Linux Bridge vs Open vSwitch

As a short Follow-Up to

justindpettit wrote a nice Blog post about recent performance improvements in OVS:

What does this mean for a simple KVM/ OpenStack setup? For me it shows that the Linux bridge is still superior when only doing Layer 2 forwarding. OVS might be as fast but takes a whole lot more CPU power which is taken away from your VMs. And it seems to be even worse for old versions of OVS in LTS distris.


First steps with Open vSwitch and a comparison to the Linux bridge

Some weeks ago we finally found the time to install our new workhorse server “muli”. It’s meant to host some VMs of former tutors and utilize libvirt therefor. Instead of the traditional network bridge device we thought about experimenting with Open vSwitch (ovs). While the integrated Linux is pretty fast and featureful ovs brings remote programming possibilities, vxlan, OpenFlow, GRE, integrated QoS, NetFlow and many, many more. And it might also be interesting later on for my PHD thesis. But first things first.

There seems to be a misunderstanding sometimes: The Linux bridge is in no way a hub, it is a full featured bridge with a forwarding database, ageing times and even STP support. You don’t need ovs for this!

We are on Debian Wheezy (stable at the time of writing). There is only ovs 1.4 but to get a taste of it, it seemed to be enough:

apt-get install openvswitch-switch openvswitch-datapath-dkms

Our setup is a 2 times 1G LACP-trunk carrying 2 tagged and an untagged VLAN with shall make up the uplink interface of the switch. On the downlink side we thought about one virtual interface per vlan per VM plus one interface in the untagged vlan for the Debian Linux. Obviously there is a third physical network card which gives us an oob path — just in case :-).

The UI and Documentation of ovs is — how to say it in a friendly way — a mess. I suppose this stems from the target as a SDN bridge. In the end most of the useful documentaion ended up to be in the FAQ.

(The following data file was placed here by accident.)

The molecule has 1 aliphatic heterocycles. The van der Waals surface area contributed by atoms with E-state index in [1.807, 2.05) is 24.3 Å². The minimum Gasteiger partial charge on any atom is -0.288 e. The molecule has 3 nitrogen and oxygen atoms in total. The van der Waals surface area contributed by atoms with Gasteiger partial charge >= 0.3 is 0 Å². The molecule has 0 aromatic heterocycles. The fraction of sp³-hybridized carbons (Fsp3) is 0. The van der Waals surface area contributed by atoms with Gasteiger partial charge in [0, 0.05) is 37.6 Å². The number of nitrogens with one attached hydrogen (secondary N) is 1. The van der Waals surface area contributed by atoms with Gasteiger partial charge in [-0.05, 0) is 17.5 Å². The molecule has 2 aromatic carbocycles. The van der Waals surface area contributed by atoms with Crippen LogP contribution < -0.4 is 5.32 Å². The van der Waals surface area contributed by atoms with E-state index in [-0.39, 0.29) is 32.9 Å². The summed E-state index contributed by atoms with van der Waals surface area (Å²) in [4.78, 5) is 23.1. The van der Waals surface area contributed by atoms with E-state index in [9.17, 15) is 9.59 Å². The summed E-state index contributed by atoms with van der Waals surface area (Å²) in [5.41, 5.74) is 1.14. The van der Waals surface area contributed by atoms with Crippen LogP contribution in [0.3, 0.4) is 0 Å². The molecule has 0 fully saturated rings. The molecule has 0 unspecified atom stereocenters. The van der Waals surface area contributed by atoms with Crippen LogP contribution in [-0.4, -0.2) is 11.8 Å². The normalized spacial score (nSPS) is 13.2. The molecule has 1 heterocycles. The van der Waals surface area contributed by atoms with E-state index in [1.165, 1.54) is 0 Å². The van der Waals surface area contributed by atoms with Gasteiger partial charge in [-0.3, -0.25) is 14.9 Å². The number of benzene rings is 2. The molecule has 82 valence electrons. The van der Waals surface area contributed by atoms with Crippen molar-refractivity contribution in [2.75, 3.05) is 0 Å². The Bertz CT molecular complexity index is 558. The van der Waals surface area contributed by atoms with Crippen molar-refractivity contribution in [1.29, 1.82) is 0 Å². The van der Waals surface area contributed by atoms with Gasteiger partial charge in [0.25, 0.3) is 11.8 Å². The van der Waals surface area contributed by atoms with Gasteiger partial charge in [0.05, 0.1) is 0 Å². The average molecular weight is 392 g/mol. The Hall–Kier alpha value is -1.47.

At first we create a new open vSwitch (aka bridge) and add the LACP trunk (aka bond aka etherchannel) to it

ovs-vsctl add-br br0
ovs-vsctl add-bond br0 bond0 eth1 eth2
ovs-vsctl set port bond0 bond_mode=balance-tcp
ovs-vsctl set port bond0 vlan_mode=native-untagged trunks=[1,3] tag=2
ovs-vsctl list port bond0

this gives us

_uuid : 889e1057-d6fb-45bf-a3cc-582be1e7b4b8
bond_downdelay : 0
bond_fake_iface : false
bond_mode : balance-tcp
bond_updelay : 0
external_ids : {}
fake_bridge : false
interfaces : [2cc3b8dd-ecae-41cc-a67c-d92764713eac, bfc1c7a7-fa16-493d-b76d-8459bca7ea46]
lacp : active
mac : []
name : "bond0"
other_config : {}
qos : []
statistics : {}
status : {}
tag : 2
trunks : [1, 3]
vlan_mode : native-untagged

There are quite a lot of configuration options for bonds. They are documented in ovs-vswitchd.conf.db(5). One might also use “tagged” or “access” as vlan_mode. The untagged vlan might or might
not appear in the “trunks” list but always has to be set with “tag”.

Now we can list interfaces and ports:

ovs-vsctl list br
ovs-vsctl list-ifaces br0
ovs-vsctl list interface
ovs-vsctl list port
ovs-vsctl show

To add a new virtual (internal) interface we use

ovs-vsctl add-port br0 hv-vlan2 tag=2 type=internal

This port is meant to be the interface of the hypervisor (ie the Linux host aka muli) and can get an IP in /etc/network/interfaces:

auto hv-vlan2
iface hv-vlan2 inet dhcp

# we also have to make sure to bring up all the other
# interfaces (/ifconfig up/ them):
auto eth1
iface eth1 inet manual
up ifconfig $IFACE up
down ifconfig $IFACE down

auto eth2
iface eth2 inet manual
up ifconfig $IFACE up
down ifconfig $IFACE down

auto br0
iface br0 inet manual
up ifconfig $IFACE up
down ifconfig $IFACE down

Finally devices for all 3 VLANs that might be used by virtual machines:

ovs-vsctl add-port br0 vm-vlan1 vlan_mode=access tag=1 type=internal
ovs-vsctl add-port br0 vm-vlan2 vlan_mode=access tag=2 type=internal
ovs-vsctl add-port br0 vm-vlan3 vlan_mode=access tag=3 type=internal 

Once again one should not forget to add them to /etc/network/interfaces in order to bring them up while booting the host!

For the integration into libvirt we decided it would be most simple to use the passthrough mode to the virtual port:

<interface type='direct'>
      <mac address='XX:XX:XX:XX:XX:XX'/>
      <source dev='vm-vlan2' mode='passthrough'/>
      <model type='virtio'/>
      <address type='pci' domain='0x0000' bus='0x00' slot='0x03'

Easy, wasn’t it?